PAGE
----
Besides that, the details of form are not as much like restaurant china as they first seem.  Tepper’s rim is a sharp-edged shelf, not rounded and continuous so as to be comfortable for the finger.  What these shapes do, instead of yielding to user convenience, is aspire to abstract or ideal form.  Tepper’s cups are not service pieces but pure shapes that detach themselves from everyday reality.  They encourage viewers to see them as passages to a contemplative reality, as rings floating in space, usually at a steady perpendicular relationship to each other but most often not steady in relation to tabletop or onlooker.  Instability is another typical feature of Tepper’s cups.

The works violate restaurant china conventions in still another way: color.  Where the china is usually a bland off-white or a robust, healthy solid hue, perhaps embellished with a logo or souvenir scene, Tepper’s cups are foggy white or a mottled black and white reminiscent of dyed patterned fabric or abraded paint.  His combination of opposites – the all-color of black and the no-color of white – could seem dispassionate and noncommittal, but that would be out of character for Tepper.  Opposites of course, are also metaphoric.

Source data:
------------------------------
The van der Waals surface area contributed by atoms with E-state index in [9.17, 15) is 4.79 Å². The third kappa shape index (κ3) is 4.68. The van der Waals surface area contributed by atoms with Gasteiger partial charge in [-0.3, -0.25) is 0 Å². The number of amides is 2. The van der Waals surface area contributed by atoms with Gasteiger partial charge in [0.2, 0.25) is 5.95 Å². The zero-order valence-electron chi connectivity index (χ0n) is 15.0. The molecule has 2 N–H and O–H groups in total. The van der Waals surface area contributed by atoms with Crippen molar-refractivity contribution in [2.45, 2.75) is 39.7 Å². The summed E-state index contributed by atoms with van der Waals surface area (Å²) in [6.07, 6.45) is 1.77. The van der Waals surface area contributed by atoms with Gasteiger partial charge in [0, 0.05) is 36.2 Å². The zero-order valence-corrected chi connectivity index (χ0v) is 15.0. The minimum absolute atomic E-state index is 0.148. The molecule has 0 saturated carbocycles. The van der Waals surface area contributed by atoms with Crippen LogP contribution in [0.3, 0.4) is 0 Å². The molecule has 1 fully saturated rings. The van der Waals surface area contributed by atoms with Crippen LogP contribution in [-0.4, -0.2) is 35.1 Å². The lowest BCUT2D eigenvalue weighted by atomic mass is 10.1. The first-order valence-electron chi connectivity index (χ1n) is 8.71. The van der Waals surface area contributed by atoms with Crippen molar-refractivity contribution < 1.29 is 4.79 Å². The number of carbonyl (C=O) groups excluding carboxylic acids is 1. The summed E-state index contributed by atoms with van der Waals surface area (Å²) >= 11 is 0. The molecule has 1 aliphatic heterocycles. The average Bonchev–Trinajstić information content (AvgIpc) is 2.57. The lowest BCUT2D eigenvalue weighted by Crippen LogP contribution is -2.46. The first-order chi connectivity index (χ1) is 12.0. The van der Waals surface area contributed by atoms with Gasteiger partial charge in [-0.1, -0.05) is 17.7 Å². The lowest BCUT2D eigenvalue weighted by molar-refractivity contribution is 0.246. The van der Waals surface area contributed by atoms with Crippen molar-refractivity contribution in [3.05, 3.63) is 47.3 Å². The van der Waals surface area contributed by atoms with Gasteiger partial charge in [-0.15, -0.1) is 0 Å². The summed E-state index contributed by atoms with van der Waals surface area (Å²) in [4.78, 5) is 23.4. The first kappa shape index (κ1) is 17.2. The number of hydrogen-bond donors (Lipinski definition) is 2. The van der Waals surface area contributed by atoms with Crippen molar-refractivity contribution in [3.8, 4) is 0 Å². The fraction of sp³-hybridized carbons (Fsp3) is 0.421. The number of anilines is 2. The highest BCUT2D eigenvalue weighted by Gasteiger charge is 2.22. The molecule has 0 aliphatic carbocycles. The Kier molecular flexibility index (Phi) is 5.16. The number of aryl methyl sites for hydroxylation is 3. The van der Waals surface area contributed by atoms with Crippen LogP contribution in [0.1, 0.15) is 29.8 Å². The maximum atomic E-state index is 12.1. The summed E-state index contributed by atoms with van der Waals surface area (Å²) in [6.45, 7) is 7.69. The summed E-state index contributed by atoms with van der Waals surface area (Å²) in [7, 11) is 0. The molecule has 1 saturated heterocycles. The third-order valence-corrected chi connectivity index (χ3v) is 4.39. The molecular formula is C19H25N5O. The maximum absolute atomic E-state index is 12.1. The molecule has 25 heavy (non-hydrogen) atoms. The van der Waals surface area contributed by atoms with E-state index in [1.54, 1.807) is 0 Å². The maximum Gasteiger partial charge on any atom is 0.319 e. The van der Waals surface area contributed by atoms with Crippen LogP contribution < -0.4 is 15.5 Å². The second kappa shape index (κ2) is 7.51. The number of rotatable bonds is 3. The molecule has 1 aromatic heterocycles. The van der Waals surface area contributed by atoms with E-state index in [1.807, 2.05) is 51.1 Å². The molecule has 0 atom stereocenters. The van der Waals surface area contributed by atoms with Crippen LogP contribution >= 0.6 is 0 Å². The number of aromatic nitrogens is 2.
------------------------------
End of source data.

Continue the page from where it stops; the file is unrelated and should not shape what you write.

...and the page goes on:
The nine porcelain cup works of The Happy Rooms of Mystery series, dated 1991 to 2001, are given titles that imply states, relationships, or events.  Tepper’s literary inclinations, primarily expressed in his drawings with texts, are also given vent in these titles.  There is seldom a direct correspondence between words and form, or any sense of illustration.  The words are simply provocative fragments that encourage viewers’ imaginative openness to the work.  The works include one, two or three cups, and sometimes saucers.